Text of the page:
Science moved beyond this argument long ago, recognizing that while our genes endow us with possibilities, culture determines a great deal of their manifestation. Reading, as Dehaene demonstrates, is a prime example of this. Our evolutionary history has given us brains that, with the right instruction, are capable of learning symbolic written language. In every healthy human being who acquires this skill, it occurs in the same place in the brain, is acquired at roughly the same rate, moves through the same stages and transforms our brains in the same predictable way. This is genes. What language we learn to read, and, indeed, if we learn to read at all, this is culture.

This is why the article linked above caught my attention. Because in this study of baboons, the clear beginnings of the eventual human tool of reading are manifest. The most logical explanation for the fact of our shared ability with baboons to recognize with accuracy the same written visual shapes is that a common ancestor of ours also had this ability. (The only other explanation that fits the evidence is that it evolved separately, which is unlikely in two so closely related species.) This pushes the emergence of all the underpinnings of “culture” way back into our evolutionary past, far back beyond the emergence of our species. (Of course, this is not the only evidence for that; the increasing evidence for morality, communication, tool use, self-consciousness, and even “culture” in other, non-human, species are all part of this argument as well.)

As mentioned above, the sciences that are concerned with these questions, biology, evolutionary theory, genetics, neuroscience, etc. have long moved past the Nature/ Nurture question, to the obvious answer- Both. This is also true of the leaders in any field that had traditionally been on the Nurture side of the debate: psychology, linguistics, anthropology, etc. However, there are still a large number of students at less-than-leading universities being taught by professors who are stuck in the middle of the previous century, and this trickles out into the population at large. I'm not entirely sure why it is so essential to some in the social sciences to resist the truce that the hard sciences declared so long ago. Perhaps it is a (justified) fear that many of their traditional methods of inquiry will be exposed as faulty, or rather that acknowledging that this occurred long ago will be embarrassing.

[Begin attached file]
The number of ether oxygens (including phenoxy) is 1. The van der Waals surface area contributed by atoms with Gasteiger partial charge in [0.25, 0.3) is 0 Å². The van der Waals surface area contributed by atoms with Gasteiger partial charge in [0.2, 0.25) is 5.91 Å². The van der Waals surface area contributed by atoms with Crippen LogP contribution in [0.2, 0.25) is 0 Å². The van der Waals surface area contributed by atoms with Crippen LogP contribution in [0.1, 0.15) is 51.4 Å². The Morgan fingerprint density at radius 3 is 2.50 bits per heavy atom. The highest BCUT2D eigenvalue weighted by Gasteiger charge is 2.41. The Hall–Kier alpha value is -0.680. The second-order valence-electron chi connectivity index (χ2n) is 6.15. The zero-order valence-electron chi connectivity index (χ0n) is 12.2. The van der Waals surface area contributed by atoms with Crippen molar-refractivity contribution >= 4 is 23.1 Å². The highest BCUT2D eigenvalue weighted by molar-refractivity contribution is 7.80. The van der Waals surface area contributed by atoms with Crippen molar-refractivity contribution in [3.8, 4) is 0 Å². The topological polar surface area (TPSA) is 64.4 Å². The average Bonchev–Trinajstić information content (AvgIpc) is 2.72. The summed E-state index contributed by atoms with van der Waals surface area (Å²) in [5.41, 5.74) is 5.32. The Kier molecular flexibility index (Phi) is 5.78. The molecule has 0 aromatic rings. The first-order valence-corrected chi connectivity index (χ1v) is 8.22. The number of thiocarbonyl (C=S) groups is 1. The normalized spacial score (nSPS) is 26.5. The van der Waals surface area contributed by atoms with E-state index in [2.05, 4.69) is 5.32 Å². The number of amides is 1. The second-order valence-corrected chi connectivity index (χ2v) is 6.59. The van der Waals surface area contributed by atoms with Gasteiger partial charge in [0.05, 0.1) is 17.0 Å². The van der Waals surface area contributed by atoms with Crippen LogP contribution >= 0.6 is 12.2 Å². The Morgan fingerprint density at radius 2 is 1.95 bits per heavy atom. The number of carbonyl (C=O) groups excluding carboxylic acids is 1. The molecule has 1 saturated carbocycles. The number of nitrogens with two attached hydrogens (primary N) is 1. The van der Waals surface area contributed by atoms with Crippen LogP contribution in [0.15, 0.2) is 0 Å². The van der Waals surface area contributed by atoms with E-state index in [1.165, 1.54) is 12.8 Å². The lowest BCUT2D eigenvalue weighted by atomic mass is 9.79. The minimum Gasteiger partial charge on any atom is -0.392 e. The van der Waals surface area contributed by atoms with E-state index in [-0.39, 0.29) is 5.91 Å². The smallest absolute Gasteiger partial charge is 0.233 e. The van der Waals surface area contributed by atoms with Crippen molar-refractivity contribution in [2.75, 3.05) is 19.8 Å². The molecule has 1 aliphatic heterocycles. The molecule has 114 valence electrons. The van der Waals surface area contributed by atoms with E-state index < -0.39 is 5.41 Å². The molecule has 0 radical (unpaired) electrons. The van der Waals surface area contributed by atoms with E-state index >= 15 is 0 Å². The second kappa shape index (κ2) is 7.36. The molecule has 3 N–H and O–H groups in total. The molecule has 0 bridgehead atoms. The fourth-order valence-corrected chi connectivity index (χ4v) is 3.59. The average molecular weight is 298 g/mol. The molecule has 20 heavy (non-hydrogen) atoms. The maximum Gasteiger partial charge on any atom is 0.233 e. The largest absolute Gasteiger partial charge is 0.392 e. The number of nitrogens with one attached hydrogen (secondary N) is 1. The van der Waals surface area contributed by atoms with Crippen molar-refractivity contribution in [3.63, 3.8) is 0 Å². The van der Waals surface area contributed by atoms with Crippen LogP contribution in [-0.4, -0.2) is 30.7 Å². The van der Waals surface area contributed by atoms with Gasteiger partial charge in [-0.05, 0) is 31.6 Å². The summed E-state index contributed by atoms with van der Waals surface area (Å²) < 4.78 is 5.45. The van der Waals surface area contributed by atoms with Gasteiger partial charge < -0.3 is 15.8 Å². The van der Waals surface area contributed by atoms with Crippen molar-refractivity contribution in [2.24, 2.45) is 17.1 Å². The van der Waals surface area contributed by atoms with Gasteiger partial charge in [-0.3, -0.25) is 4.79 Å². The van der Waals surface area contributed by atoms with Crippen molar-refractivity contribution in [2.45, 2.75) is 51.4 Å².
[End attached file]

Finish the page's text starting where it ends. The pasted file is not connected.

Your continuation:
Or perhaps it is from the (totally unjustified) fear that accepting evolution's inescapable role in shaping aspects of our nature means that any and all of those aspects are “right” because they are “natural.” This is largely due to what might be called the “Whole Foods Fallacy”- the pervasive notion in our society that what is “natural” is automatically “good.” This is so obviously erroneous that it can be dismissed with two words- scorpion sting.